> While on a business trip to Lake Havasau City, AZ I made my first ever QRP
> contact this evening, and with my newly assembled KX3 # 5607 with W1AW/4 in
> Georgia.  Using 5 watts and received "59 - nice signal for QRP from out
> west". Of course he has a beam pointed to the west so that helped a great
> deal.. but I was still pretty excited about it! Took me about 15 minutes to
> get through the "west coast wall" but that is to be expected.
>
> Now to start learning where QRP folks hang out in the bands. I did join the
> KX3 yahoo group and looking forward to learning more about QRP.
>
> Thanks for letting me beat my chest a little.
>
> Dale
> K7DNH
>
>
>
>
> --
> View this message in context: http://elecraft.365791.n2.nabble.com/5607-first-contact-QRP-tp7583670.html
> Sent from the Elecraft mailing list archive at Nabble.com.
> ______________________________________________________________
> Elecraft mailing list
> Home: http://mailman.qth.net/mailman/listinfo/elecraft
> Help: http://mailman.qth.net/mmfaq.htm
> Post: mailto:[hidden email]
>
> This list hosted by: http://www.qsl.net
> Please help support this email list: http://www.qsl.net/donate.html
>
>

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Re: # 5607 first contact QRP!

Dave-5
I wasn't suggesting that they were the only places where people used QRP,
but they are the places that you are likely to hear other QRP operators, so
they aere good places to start.

Likewise, I usually tune up and down the band looking for whoever is around,
QRP or not.  I also look out for CWOps members, as I'm also a member of that
group, and they tend to wander about all over the bands. ;-)

Dave (G0DJA)

----- Original Message -----
To: <[hidden email]>
Sent: Wednesday, February 05, 2014 2:25 PM
Subject: Re: [Elecraft] # 5607 first contact QRP!


> There are lots of "hangouts", but they are kind of limiting. They are
> handy when you are rockbound, or when you're collecting paper for QRP club
> awards. But why restrict yourself to a few channels when you have a rig
> that isn't restricted. That's where QRP signals belong--from one end of
> the band to another.

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Re: # 5607 first contact QRP!

W1IS
In reply to this post by Dale - K7DNH
I have been running QRP for years and never look for QRP hangouts.  You will be surprised how folks you work will be surprised that you are running QRP.  DXCC is not only possible but not that difficult with a good QRP rig like the KX3.  Just ham and enjoy.  Welcome to the QRP fold.

Bob
W1IS

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Re: # 5607 first contact QRP!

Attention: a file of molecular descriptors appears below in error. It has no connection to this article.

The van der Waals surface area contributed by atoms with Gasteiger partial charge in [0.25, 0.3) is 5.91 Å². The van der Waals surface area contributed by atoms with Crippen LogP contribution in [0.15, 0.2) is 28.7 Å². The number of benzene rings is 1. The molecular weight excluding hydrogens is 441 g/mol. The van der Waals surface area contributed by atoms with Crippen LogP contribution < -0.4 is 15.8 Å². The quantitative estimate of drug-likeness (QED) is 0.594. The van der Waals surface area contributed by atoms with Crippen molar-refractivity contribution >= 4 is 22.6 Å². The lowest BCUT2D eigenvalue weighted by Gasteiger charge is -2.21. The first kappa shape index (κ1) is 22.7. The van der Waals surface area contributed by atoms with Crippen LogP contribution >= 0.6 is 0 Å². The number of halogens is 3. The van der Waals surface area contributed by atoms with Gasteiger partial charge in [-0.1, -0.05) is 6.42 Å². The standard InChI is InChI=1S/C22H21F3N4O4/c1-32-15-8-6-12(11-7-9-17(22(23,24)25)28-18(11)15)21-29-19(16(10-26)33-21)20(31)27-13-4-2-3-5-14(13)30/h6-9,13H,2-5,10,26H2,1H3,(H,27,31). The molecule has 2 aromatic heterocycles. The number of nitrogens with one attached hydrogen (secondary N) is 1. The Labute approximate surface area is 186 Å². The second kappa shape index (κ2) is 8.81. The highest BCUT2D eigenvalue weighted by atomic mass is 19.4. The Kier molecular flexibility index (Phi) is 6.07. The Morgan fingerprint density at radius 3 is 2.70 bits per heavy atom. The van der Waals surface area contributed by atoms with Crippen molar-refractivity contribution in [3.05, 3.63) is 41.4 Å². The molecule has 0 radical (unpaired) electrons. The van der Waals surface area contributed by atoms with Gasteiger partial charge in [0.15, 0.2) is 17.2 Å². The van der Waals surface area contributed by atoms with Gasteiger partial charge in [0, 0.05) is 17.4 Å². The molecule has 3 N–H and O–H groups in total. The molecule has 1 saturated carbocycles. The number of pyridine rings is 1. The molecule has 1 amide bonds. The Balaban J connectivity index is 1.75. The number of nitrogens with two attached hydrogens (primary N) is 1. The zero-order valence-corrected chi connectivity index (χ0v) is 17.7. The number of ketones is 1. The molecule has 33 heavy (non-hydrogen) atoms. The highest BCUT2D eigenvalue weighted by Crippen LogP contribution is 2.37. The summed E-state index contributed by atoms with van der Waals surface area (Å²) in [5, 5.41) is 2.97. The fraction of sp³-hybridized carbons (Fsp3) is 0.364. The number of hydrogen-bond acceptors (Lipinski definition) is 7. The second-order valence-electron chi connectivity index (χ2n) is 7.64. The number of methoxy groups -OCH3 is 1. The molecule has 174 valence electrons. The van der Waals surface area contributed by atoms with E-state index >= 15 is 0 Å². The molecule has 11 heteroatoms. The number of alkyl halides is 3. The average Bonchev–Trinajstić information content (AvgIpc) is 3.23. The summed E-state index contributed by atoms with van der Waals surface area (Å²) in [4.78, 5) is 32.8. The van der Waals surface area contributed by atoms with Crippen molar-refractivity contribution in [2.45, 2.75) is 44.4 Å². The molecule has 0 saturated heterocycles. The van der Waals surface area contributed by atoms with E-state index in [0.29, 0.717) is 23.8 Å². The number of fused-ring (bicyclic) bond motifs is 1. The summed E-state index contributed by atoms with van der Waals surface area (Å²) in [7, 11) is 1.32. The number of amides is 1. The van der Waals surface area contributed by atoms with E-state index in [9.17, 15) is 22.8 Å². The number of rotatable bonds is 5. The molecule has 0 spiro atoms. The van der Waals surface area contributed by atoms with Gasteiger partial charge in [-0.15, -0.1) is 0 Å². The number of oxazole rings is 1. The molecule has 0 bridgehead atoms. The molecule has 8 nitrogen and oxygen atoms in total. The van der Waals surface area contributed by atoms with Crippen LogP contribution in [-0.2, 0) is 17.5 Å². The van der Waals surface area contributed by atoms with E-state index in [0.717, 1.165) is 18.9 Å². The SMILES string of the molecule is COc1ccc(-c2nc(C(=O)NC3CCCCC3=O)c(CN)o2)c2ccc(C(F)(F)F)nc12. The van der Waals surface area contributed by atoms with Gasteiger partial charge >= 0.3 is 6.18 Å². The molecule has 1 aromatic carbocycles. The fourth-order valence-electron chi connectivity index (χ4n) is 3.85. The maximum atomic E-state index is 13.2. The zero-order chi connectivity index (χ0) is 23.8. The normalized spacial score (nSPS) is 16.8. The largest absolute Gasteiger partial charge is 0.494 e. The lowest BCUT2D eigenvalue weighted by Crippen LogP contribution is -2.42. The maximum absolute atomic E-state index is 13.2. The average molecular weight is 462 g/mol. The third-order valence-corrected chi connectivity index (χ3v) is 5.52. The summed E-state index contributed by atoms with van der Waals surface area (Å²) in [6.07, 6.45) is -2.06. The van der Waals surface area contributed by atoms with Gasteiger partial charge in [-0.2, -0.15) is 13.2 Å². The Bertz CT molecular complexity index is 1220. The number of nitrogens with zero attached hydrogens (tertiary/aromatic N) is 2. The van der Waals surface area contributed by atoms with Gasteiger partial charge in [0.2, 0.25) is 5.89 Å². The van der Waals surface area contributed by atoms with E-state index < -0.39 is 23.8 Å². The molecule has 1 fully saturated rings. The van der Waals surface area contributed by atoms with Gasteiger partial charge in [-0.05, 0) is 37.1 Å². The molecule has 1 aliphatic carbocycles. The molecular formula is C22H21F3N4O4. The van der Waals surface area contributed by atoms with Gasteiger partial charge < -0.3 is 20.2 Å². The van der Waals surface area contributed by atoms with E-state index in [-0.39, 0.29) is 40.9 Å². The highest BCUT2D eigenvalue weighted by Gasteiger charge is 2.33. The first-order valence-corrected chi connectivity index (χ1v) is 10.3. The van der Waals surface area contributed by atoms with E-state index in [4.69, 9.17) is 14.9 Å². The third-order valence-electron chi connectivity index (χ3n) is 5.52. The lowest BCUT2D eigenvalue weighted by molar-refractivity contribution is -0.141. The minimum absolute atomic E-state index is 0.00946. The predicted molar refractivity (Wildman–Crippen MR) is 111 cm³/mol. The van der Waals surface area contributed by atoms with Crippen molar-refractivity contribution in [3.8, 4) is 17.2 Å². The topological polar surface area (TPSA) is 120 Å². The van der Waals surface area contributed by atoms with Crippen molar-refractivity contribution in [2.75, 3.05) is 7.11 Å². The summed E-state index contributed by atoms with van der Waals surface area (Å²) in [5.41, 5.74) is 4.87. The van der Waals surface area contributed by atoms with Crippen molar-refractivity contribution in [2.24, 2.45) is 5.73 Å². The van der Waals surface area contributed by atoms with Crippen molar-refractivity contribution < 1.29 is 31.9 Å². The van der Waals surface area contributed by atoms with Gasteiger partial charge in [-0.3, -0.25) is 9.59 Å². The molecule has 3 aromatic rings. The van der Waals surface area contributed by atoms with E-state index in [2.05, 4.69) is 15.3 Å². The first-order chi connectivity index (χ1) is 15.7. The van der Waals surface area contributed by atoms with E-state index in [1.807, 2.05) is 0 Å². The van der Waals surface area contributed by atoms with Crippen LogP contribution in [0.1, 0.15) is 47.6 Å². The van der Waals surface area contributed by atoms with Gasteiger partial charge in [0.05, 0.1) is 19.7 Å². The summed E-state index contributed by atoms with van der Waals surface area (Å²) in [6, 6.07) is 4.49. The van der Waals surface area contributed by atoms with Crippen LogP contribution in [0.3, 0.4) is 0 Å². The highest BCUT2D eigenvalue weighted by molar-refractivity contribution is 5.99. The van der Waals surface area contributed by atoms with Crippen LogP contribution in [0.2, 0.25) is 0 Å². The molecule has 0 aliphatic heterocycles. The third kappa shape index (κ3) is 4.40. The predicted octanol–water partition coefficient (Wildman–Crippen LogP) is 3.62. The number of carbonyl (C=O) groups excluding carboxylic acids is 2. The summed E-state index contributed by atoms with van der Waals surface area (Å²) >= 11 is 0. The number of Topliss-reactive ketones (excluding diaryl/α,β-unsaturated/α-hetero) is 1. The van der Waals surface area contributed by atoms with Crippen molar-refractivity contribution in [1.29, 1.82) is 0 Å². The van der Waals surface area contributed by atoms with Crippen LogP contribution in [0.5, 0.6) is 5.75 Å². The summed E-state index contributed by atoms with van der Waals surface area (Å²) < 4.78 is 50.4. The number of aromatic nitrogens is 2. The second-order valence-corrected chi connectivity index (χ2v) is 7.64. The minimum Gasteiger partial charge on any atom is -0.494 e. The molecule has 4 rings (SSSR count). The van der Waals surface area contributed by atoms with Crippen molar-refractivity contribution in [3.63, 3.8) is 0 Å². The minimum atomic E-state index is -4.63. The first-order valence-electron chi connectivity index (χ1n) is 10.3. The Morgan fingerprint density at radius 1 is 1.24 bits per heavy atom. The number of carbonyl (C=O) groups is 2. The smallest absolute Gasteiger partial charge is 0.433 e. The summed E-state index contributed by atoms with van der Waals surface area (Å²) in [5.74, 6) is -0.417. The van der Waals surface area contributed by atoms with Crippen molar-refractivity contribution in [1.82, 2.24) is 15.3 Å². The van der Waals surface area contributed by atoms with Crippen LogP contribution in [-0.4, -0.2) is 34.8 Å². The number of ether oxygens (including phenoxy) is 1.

Phil Hystad-3
I think a good way to "test" whether QRP actually works or not is to establish
a contact with someone say using 100 watts and get a signal report (RST) and
then drop your power output to 1 watt or maybe 2 or 5 watts and then ask for
a signal report again.  I am always surprised at how good the reports are after
dropping power.  This is the main thing that got me into QRP in the first place.
Until then, I never thought that you could make such good contacts but then again
I was a bit naive on the topic too.  My first QRP rig was the Norcal 40A and my
favorite was the KX1 until the KX3 came along but I still like the KX1 and even
use my Norcal 40A from time to time.

73, phil, K7PEH

On Feb 5, 2014, at 10:58 AM, W1IS <[hidden email]> wrote:

> I have been running QRP for years and never look for QRP hangouts.  You will
> be surprised how folks you work will be surprised that you are running QRP.
> DXCC is not only possible but not that difficult with a good QRP rig like
> the KX3.  Just ham and enjoy.  Welcome to the QRP fold.
>
> Bob
> W1IS
>
>
>
>
>
> --
> View this message in context: http://elecraft.365791.n2.nabble.com/5607-first-contact-QRP-tp7583670p7583703.html
> Sent from the Elecraft mailing list archive at Nabble.com.
> ______________________________________________________________
> Elecraft mailing list
> Home: http://mailman.qth.net/mailman/listinfo/elecraft
> Help: http://mailman.qth.net/mmfaq.htm
> Post: mailto:[hidden email]
>
> This list hosted by: http://www.qsl.net
> Please help support this email list: http://www.qsl.net/donate.html

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Re: # 5607 first contact QRP!

Jim Brown-10
In reply to this post by W1IS
On 2/5/2014 10:58 AM, W1IS wrote:
> I have been running QRP for years and never look for QRP hangouts.  You will
> be surprised how folks you work will be surprised that you are running QRP.
> DXCC is not only possible but not that difficult with a good QRP rig like
> the KX3.

Sorry to be a wet blanket, but it's the antennas and the operators (on
both ends) that makes QRP work (or not).

73, Jim K9YC
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[KX1] In Praise of KX1

turnbull

Friends,